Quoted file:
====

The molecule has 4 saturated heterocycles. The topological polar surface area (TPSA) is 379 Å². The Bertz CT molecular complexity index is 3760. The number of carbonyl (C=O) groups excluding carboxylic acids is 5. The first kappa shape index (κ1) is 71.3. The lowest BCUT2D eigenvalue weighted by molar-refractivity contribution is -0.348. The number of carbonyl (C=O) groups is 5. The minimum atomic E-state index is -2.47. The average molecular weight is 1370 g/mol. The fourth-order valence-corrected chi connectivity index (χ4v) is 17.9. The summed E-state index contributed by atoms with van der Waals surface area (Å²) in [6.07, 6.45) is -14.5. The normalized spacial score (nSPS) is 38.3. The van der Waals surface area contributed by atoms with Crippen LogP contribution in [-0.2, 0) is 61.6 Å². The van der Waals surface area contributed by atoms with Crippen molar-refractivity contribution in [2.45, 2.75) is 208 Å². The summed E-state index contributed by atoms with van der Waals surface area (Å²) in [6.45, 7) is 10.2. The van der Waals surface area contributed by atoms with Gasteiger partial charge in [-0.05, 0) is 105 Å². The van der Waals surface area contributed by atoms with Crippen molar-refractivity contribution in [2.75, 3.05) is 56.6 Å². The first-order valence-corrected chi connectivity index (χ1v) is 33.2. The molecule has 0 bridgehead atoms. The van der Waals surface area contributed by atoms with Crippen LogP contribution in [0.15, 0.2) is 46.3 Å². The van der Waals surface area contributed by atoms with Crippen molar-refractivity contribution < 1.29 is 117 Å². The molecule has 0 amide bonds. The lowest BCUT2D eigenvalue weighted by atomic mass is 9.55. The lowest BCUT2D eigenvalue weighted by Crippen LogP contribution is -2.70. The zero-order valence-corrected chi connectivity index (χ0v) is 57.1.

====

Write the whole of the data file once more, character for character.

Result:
The molecule has 4 saturated heterocycles. The topological polar surface area (TPSA) is 379 Å². The Bertz CT molecular complexity index is 3760. The number of carbonyl (C=O) groups excluding carboxylic acids is 5. The first kappa shape index (κ1) is 71.3. The lowest BCUT2D eigenvalue weighted by molar-refractivity contribution is -0.348. The number of carbonyl (C=O) groups is 5. The minimum atomic E-state index is -2.47. The average molecular weight is 1370 g/mol. The fourth-order valence-corrected chi connectivity index (χ4v) is 17.9. The summed E-state index contributed by atoms with van der Waals surface area (Å²) in [6.07, 6.45) is -14.5. The normalized spacial score (nSPS) is 38.3. The van der Waals surface area contributed by atoms with Crippen LogP contribution in [-0.2, 0) is 61.6 Å². The van der Waals surface area contributed by atoms with Crippen molar-refractivity contribution in [2.45, 2.75) is 208 Å². The summed E-state index contributed by atoms with van der Waals surface area (Å²) in [6.45, 7) is 10.2. The van der Waals surface area contributed by atoms with Gasteiger partial charge in [-0.05, 0) is 105 Å². The van der Waals surface area contributed by atoms with Crippen molar-refractivity contribution in [2.75, 3.05) is 56.6 Å². The first-order valence-corrected chi connectivity index (χ1v) is 33.2. The molecule has 0 bridgehead atoms. The van der Waals surface area contributed by atoms with Crippen LogP contribution in [0.15, 0.2) is 46.3 Å². The van der Waals surface area contributed by atoms with Crippen molar-refractivity contribution < 1.29 is 117 Å². The molecule has 0 amide bonds. The lowest BCUT2D eigenvalue weighted by atomic mass is 9.55. The lowest BCUT2D eigenvalue weighted by Crippen LogP contribution is -2.70. The zero-order valence-corrected chi connectivity index (χ0v) is 57.1.